The Israeli government has been growing more extremist and stubborn, to the point of sabotaging all efforts and initiatives aimed at resuming negotiations and reviving the so-called “peace process.” Furthermore, it is waging a continuous campaign — headed by Foreign Minister Lieberman — against President Abbas, demanding that he be replaced because of the diplomatic and legal campaign he has undertaken against Israel and his plan to resort to the United Nations. The Israeli government considers such a move a form of terrorism against Israel. Israel has found itself in a race against time, forced to increase the implementation tempo of its aggressive, racist and expansionist settlement schemes to an unprecedented level. The state is allowing settlers to wreak havoc, cause destruction and carry out never-ending escalating attacks against Palestinian civilians, their property and crops.
At the same exact time, the Israeli-occupation authorities issued Palestinians monthlong Israeli visitation permits throughout the holy month of Ramadan and the Eid el-Fitr holiday, numbering between 130,000 to 200,000. Moreover, those same authorities turned a blind eye to the waves of Palestinians entering Israel with or without permits, whereby their numbers totaled at least 500,000.
Before looking at the reasons behind this move, emphasis must be given to the inalienable and legal right of Palestinians to freely travel inside their own lands for tourism, work or commerce purposes. They have the right to visit their relatives, towns and villages, religious and historical sites; and to form bonds between all factions of the Palestinian people. Preventing them from exercising this right is a clear violation, which can be added to the hundreds of other violations, perpetrated by Israeli-occupation authorities. This includes barring inhabitants of the West Bank, including Jerusalem, and the Gaza Strip from communicating and intermingling, despite stipulations to that effect being included in the infamous agreements that were signed between the Palestinian and Israeli sides.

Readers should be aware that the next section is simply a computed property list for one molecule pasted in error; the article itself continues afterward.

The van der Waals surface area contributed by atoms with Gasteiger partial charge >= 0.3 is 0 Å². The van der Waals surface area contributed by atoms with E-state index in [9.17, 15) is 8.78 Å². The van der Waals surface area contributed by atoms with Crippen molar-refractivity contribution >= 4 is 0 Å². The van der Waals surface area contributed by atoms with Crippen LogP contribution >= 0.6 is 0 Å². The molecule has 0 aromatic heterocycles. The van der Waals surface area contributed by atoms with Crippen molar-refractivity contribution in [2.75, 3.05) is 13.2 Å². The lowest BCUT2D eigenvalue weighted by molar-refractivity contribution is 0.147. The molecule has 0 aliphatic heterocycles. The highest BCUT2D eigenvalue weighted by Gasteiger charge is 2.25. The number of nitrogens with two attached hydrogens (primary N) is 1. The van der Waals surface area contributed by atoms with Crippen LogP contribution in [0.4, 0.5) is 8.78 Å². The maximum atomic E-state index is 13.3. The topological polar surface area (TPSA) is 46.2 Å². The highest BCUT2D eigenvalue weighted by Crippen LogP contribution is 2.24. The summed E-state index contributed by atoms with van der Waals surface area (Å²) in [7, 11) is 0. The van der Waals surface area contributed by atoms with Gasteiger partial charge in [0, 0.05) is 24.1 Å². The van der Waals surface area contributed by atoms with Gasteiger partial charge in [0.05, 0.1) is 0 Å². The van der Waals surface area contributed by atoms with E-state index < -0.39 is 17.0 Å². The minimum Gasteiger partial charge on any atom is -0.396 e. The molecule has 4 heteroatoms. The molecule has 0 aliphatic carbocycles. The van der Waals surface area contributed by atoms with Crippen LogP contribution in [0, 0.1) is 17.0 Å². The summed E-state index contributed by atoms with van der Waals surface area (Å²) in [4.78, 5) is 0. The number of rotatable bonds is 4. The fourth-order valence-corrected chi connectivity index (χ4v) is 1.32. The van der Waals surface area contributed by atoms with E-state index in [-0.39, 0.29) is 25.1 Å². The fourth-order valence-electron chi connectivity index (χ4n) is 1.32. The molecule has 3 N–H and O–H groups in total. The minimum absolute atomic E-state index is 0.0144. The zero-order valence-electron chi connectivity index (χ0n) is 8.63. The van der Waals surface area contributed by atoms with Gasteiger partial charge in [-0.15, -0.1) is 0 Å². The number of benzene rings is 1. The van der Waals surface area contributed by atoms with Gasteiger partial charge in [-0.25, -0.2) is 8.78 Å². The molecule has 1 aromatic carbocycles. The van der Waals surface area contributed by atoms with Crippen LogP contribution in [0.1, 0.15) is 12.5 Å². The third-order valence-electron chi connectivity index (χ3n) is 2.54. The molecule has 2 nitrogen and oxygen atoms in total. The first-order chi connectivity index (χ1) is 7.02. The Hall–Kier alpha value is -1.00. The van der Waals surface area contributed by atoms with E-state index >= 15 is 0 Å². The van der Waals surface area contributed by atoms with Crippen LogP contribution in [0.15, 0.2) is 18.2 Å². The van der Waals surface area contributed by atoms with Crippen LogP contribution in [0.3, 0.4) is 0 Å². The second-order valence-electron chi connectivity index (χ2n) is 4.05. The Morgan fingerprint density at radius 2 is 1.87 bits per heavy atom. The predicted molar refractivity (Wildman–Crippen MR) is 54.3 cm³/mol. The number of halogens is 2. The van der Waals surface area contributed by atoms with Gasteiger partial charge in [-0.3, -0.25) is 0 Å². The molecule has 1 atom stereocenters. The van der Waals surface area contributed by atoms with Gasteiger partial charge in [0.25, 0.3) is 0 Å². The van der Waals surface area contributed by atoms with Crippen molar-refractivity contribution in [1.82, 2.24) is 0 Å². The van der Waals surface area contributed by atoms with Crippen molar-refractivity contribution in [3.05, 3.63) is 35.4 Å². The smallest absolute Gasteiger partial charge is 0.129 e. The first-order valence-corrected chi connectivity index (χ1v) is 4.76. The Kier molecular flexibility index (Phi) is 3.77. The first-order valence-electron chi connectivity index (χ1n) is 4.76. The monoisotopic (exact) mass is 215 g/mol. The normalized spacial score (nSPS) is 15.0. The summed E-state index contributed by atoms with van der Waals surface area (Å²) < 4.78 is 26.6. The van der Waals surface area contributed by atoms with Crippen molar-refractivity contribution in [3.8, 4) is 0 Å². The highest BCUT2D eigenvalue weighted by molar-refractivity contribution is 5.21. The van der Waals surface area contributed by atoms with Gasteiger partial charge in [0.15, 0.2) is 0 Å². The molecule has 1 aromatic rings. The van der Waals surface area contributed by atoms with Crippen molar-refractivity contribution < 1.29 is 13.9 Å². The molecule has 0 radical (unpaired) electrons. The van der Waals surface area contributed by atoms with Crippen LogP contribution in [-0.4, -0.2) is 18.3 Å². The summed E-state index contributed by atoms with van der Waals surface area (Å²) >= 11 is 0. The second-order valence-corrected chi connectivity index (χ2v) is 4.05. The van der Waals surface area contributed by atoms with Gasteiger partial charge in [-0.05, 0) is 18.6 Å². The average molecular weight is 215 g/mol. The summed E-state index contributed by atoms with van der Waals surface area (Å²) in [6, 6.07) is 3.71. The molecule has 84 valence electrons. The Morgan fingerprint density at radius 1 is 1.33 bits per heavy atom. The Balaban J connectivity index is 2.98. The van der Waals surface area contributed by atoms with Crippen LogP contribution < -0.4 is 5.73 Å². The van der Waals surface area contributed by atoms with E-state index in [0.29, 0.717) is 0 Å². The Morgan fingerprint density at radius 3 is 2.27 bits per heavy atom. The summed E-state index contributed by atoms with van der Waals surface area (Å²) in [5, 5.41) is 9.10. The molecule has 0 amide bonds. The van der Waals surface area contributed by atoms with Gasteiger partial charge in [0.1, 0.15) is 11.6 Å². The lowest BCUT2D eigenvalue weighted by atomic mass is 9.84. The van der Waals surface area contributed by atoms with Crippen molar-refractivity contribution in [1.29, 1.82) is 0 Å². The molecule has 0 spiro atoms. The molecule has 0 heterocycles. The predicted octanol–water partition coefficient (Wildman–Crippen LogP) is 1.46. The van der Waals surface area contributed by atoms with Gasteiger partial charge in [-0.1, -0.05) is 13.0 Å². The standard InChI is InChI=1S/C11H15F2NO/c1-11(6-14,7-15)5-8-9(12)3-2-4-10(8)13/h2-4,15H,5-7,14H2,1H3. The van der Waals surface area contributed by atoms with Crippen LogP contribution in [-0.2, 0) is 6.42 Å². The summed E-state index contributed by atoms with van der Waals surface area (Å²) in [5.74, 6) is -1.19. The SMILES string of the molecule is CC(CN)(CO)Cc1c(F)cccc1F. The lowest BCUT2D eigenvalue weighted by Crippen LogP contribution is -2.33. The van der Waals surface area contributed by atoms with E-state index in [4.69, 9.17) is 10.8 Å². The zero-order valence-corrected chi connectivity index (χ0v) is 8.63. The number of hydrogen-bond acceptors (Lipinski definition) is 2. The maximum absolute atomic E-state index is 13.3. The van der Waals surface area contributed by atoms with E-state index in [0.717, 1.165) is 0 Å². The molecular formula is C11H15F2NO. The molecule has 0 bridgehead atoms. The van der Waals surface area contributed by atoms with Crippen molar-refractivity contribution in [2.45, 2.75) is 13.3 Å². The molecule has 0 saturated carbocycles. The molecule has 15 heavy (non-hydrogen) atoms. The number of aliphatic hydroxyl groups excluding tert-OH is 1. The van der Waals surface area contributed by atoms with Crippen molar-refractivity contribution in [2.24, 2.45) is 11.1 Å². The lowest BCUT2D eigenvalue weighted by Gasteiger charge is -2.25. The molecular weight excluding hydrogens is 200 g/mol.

What is the purpose of this unprecedented Israeli move, never before seen since the Palestinian Authority was established? And, what stands behind it? Were these permits issued for some unknown political, security or economic reasons; or did more than one reason play a part in the decision?
The first of these reasons must be security-related, because the calm and stability that the past years have witnessed were never before seen since the Israeli occupation began in 1967. This calm came as a result of the continuous security coordination between the occupation forces and the Palestinian Authority, which persisted despite the cessation of negotiations and the deterioration of relations between the two parties. It can also be attributed in part to the truce that prevails between the Israeli-occupation authorities and the de-facto authorities in the Gaza Strip.
The second reason behind the issuing of these permits is economic, for this move came at a time when Israel was facing economic problems reflected in tax hikes, inflation, economic and social demonstrations, and a decrease in growth, especially exacerbated by talk of war with Iran. The economic factor must not be underestimated under the pretext that the Israeli economy is exponentially better than the Palestinian one, for some estimates point to Palestinians spending close to a billion Shekels [$248 million] in the Israeli market during the month of Ramadan and the Eid el-Fitr holiday.